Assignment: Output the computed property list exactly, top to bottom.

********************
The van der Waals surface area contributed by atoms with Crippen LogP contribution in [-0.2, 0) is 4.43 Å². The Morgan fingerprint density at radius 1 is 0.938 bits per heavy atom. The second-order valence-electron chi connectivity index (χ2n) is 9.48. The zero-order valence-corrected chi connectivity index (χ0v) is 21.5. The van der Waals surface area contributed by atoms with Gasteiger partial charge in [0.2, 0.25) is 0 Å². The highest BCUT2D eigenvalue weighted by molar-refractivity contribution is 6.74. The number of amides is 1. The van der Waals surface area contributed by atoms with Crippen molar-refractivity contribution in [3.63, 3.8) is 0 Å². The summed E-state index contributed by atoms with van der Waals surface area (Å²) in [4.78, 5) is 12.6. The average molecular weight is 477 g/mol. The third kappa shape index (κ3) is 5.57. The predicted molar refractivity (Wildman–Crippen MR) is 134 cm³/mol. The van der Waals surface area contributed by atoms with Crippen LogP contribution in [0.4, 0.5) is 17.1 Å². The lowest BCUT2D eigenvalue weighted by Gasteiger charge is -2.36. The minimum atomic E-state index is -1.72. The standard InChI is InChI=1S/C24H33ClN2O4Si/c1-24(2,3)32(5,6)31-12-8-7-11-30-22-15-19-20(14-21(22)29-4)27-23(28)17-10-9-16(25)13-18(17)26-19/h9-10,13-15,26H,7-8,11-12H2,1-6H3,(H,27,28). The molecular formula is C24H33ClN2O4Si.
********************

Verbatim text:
The van der Waals surface area contributed by atoms with Crippen LogP contribution in [-0.2, 0) is 4.43 Å². The Morgan fingerprint density at radius 1 is 0.938 bits per heavy atom. The second-order valence-electron chi connectivity index (χ2n) is 9.48. The zero-order valence-corrected chi connectivity index (χ0v) is 21.5. The van der Waals surface area contributed by atoms with Gasteiger partial charge in [0.2, 0.25) is 0 Å². The highest BCUT2D eigenvalue weighted by molar-refractivity contribution is 6.74. The number of amides is 1. The van der Waals surface area contributed by atoms with Crippen molar-refractivity contribution in [3.63, 3.8) is 0 Å². The summed E-state index contributed by atoms with van der Waals surface area (Å²) in [4.78, 5) is 12.6. The average molecular weight is 477 g/mol. The third kappa shape index (κ3) is 5.57. The predicted molar refractivity (Wildman–Crippen MR) is 134 cm³/mol. The van der Waals surface area contributed by atoms with Crippen LogP contribution in [0.4, 0.5) is 17.1 Å². The lowest BCUT2D eigenvalue weighted by Gasteiger charge is -2.36. The minimum atomic E-state index is -1.72. The standard InChI is InChI=1S/C24H33ClN2O4Si/c1-24(2,3)32(5,6)31-12-8-7-11-30-22-15-19-20(14-21(22)29-4)27-23(28)17-10-9-16(25)13-18(17)26-19/h9-10,13-15,26H,7-8,11-12H2,1-6H3,(H,27,28). The molecular formula is C24H33ClN2O4Si.